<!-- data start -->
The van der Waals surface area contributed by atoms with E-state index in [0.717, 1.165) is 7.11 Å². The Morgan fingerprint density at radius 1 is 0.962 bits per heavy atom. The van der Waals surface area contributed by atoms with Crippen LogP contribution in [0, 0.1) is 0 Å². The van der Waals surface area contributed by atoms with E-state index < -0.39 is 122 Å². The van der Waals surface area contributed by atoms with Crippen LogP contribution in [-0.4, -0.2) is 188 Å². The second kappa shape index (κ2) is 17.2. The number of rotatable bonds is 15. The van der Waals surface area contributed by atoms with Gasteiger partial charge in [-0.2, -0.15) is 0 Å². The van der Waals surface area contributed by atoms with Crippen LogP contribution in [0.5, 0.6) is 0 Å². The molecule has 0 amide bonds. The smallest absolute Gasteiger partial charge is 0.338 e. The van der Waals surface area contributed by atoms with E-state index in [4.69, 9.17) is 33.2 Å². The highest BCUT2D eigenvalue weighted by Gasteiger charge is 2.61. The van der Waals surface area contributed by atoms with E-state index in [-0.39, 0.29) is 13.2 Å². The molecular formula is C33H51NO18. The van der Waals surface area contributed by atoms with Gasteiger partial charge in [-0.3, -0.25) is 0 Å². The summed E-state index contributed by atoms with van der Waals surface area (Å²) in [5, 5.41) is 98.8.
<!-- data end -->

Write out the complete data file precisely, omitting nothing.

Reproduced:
The van der Waals surface area contributed by atoms with E-state index in [0.717, 1.165) is 7.11 Å². The Morgan fingerprint density at radius 1 is 0.962 bits per heavy atom. The van der Waals surface area contributed by atoms with Crippen LogP contribution in [0, 0.1) is 0 Å². The van der Waals surface area contributed by atoms with E-state index < -0.39 is 122 Å². The van der Waals surface area contributed by atoms with Crippen LogP contribution in [-0.4, -0.2) is 188 Å². The second kappa shape index (κ2) is 17.2. The number of rotatable bonds is 15. The van der Waals surface area contributed by atoms with Gasteiger partial charge in [-0.2, -0.15) is 0 Å². The van der Waals surface area contributed by atoms with Crippen LogP contribution in [0.5, 0.6) is 0 Å². The molecule has 0 amide bonds. The smallest absolute Gasteiger partial charge is 0.338 e. The van der Waals surface area contributed by atoms with E-state index in [4.69, 9.17) is 33.2 Å². The highest BCUT2D eigenvalue weighted by Gasteiger charge is 2.61. The van der Waals surface area contributed by atoms with E-state index in [-0.39, 0.29) is 13.2 Å². The molecular formula is C33H51NO18. The van der Waals surface area contributed by atoms with Gasteiger partial charge in [-0.3, -0.25) is 0 Å². The summed E-state index contributed by atoms with van der Waals surface area (Å²) in [5, 5.41) is 98.8.